What Did Grover Cleveland Do Between Terms?
Grover Cleveland was both the 22nd and 24th President of the United States. He was first elected in 1884, coming off a successful stint as Governor of New York. Then in 1888, thanks to a shady election and controversy over tariffs, Cleveland lost reelection to Benjamin Harrison.
By all accounts, Cleveland really thought he was done with government after that. But his wife may have thought otherwise, as she supposedly said to a servant upon leaving the White House, "Now, Jerry, I want you to take good care of all the furniture and ornaments in the house, for I want to find everything just as it is now, when we come back again… four years from today."
The couple moved back to New York City. They lived in a hotel while searching for the perfect house and the ex-president considered various lucrative job offers in the private sector, eventually accepting a position with a prestigious law firm that is still around today. The Clevelands were in huge demand socially, although Grover seemed less thrilled with their situation than his wife, writing to a friend that Henry Watterson’s comment that after leaving office the President should be taken out back and shot was “worthy of attention.”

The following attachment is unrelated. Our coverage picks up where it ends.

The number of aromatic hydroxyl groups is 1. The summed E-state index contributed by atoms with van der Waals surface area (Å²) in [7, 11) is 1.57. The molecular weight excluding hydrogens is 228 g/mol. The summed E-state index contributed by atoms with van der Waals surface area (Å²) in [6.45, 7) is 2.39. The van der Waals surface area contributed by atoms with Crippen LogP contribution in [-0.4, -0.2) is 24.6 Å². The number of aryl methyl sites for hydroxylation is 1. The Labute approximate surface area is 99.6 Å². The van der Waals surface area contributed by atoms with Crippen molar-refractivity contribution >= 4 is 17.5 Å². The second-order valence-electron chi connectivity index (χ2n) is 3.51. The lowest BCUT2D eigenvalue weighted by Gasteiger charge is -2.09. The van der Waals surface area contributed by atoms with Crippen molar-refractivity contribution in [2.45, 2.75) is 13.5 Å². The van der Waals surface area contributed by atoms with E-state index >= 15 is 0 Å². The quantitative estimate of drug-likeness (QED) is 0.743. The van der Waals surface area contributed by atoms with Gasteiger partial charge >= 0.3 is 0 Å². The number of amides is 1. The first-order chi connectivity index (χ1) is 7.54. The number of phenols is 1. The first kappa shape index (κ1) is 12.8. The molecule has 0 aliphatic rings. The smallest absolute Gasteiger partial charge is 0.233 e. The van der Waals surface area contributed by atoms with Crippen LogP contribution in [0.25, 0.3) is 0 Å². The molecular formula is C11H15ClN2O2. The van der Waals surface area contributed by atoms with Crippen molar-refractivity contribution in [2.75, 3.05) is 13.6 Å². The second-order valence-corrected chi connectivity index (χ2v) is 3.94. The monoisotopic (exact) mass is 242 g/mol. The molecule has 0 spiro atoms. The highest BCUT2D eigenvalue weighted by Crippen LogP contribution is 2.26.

During those four years his wife also gave birth to their first child, Ruth, who contrary to legend was not the namesake of the Baby Ruth candy bar. Regardless, her birth attracted more attention to the former president.
Back in the Game
Cleveland had refrained from making any public comments on his successor’s policies for three years. But when the tariff issue became hot again one year before the 1892 election, Cleveland was invited to speak about it, and about the free coinage of silver, at a men’s club. While he declined the invitation, he did send a letter outlining his views that managed to take a complex issue and make it understandable to the average voter. And with that, he was back in the running for the Presidency.